I’m an avid reader. I’ve long made it a practice to choose books that followed my journeys. It’s a wonderful way to add depth and richness to my own experiences and observations, and to see the world through more eyes, more lives, than just my own.
Last summer I found myself on parade of bumpy bus rides across Vietnam and down the less traveled end of the Mekong River in Laos. With my legs folded on top of crates of fruit as the bus lumbered through the monsoon rutted mud roadways I paged my way, one country at a time, through Nelson Rand’s Conflict: Journeys through war and terror in Southeast Asia. This part of the continent has been, and in some places continues to be, a war ravaged corner of the world. It’s hard for me to imagine, shopping in the riverside markets and climbing through the gorgeous ruins of antiquity, planes flying over head, carpet bombing, families hiding out in the jungle, genocide, death, destruction. And yet, within my lifetime these have been realities in this part of the world. Instead of focusing on the big pictures and the official histories, Rand tells stories, first hand, of the people he’s met and the lives they’ve lived through war and terror, as the title suggests.
There is no shortage of interesting books to pick up on your travels through Southeast Asia, but if you’re looking for a well worn recommendation for a window into the heart of individual experiences across Vietnam, Cambodia, Laos and Burma, I heartily recommend this one.
GHOST MONEY by Andrew Nette
I believe that to be better travellers, we must know about the history of the places we visit. Ghost Money, a crime novel by Australian writer Andrew Nette, helps do the trick for Cambodia, the popular culture way. Pulp, to be precise. It paints a vivid, fluid description of the country in the mid 1990s, when Cambodia started to recover from the deadly domination of the Khmer Rouge. Ghost Money takes the reader by hand and help him wade through the darkness of Southeast Asia most unfortunate country’s recent past.
The prose slowly unearths important historical details, and it feels like a candle that’s been raised up high to keep the obscurity at bay. As we are pulled into the darkness by the firm grip of a narration that never seems to let go of our neck, we get to discover so much more about a Cambodia that’s gone past.
If protagonist Max Quinlan were a Chinese, he’d be called a “banana”: yellow outside, but white inside. A product of a Vietnamese-Australian lost relationship, Max is an ex-cop turned sour the way green apples do. His soul is definitely less white trash than a bogan’s, but is inevitably trapped inside an Australasian cocoon disguised for yellow skin. Such an interesting take on an otherwise quite clichéd sour ex-cop stereotype elevates Quinlan from the moshpit of decadent white detectives who lost their minds trying to negotiate the underbelly of Asia’s most terrifying literary cities. Regardless, also Max’s private life has started to smell like sulphur after things got out of control during an international post in Bangkok. Now, the man’s got to scrap off a living by locating missing people. And that’s exactly how he ends up on the mystery trail of Charles Avery, an Australian expat who’s disappeared without a trace, last stop Phnom Penh, Cambodia. At least, that’s where the evidence Quinlan finds in a Bangkok third-rate hotel room suggests – completed by the stench of a dead body with a cracked skull, nonetheless -. Hence, potentially to try to curb a haunting mistake of the past, our mixed-blood private eye trusts his gut feelings, and doesn’t think twice before getting on the next plane to Phnom Penh.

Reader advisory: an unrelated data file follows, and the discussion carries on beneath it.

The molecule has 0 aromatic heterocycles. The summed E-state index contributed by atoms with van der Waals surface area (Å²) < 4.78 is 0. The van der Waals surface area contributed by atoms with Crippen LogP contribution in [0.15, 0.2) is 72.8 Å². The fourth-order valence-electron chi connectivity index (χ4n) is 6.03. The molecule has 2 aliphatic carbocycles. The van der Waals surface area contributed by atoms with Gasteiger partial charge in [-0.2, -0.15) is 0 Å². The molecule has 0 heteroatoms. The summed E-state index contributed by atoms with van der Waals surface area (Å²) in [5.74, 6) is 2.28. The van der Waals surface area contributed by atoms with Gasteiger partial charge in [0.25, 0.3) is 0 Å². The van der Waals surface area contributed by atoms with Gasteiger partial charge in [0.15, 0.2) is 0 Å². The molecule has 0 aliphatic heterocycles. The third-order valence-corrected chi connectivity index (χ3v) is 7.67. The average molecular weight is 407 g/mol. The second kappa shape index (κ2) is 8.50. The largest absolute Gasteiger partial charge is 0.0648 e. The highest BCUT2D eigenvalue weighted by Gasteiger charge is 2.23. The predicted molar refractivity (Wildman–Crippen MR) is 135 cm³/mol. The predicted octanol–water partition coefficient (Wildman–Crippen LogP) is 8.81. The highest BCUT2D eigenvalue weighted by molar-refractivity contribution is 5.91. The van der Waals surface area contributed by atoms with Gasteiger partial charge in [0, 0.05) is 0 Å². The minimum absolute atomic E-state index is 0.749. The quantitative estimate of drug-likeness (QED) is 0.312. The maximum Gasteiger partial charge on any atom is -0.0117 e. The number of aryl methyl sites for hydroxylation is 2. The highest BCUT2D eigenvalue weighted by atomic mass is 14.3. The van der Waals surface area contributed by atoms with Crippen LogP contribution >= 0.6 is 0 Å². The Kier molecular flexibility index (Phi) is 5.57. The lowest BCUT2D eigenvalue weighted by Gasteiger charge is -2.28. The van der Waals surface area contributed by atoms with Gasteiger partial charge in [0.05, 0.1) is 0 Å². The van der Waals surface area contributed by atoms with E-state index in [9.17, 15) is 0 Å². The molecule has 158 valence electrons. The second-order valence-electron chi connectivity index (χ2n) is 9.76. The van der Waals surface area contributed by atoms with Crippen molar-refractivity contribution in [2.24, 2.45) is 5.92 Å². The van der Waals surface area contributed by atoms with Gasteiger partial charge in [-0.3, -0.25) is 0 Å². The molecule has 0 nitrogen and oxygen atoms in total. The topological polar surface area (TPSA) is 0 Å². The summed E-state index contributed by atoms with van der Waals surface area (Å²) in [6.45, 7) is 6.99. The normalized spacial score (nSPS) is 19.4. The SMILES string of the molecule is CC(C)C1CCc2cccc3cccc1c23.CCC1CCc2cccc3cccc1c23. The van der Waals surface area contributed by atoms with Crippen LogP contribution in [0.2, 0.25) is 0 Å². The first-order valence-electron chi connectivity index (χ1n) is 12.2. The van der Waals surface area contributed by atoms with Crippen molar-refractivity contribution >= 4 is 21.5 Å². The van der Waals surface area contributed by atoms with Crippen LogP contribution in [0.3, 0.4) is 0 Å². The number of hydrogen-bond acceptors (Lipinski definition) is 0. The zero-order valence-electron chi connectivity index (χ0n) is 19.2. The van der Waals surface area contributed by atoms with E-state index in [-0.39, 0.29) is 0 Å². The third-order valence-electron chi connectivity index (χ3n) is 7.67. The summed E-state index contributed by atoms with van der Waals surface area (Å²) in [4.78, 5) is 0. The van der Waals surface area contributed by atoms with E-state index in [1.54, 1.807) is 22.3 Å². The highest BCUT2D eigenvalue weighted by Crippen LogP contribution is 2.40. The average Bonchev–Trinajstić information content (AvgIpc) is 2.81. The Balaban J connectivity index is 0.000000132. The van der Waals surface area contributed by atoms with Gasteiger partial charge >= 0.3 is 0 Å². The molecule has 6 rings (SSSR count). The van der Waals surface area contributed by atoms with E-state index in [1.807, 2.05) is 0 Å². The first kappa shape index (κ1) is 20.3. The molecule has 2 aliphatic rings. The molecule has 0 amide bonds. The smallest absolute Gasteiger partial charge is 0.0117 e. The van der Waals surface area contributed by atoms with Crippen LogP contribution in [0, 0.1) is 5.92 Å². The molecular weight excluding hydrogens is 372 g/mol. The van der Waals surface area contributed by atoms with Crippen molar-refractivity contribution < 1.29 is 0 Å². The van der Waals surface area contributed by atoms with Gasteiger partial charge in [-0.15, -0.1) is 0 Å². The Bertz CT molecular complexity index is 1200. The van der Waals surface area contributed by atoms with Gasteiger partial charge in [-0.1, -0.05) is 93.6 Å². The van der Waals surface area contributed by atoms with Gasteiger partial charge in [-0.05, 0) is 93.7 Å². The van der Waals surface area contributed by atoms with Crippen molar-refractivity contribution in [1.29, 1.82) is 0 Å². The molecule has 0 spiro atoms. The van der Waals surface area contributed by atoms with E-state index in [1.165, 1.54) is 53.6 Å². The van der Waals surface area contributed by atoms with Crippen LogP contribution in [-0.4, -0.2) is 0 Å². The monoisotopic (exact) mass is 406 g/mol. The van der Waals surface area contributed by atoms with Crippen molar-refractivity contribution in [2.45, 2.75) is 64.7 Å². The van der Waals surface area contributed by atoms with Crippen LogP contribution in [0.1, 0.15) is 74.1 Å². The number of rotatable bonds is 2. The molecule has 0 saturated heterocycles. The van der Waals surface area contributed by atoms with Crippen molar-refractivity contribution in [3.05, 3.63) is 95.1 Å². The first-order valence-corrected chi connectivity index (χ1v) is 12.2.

Ghost Money is like that: it starts with a frontal bang, then puts the car in reverse, slowly returns in the initial position, and pushes the pedal to the metal until it crashes against the wall once again. And again. Until Max Quinlan will piece together the parts of a lunatic puzzle using a golden thread of secrets and lies… and I am not going to spoil anymore of the plot.
If you like a good crime story that’s able to evoke the palm fringed, foul smelling Cambodian avenues and line them up with shady characters as if you’d just finished playing with an Ouija board, well, you’ve found a winner here. And a bunch of spirits willing to tell you some inconvenient Cambodian truths under their breath.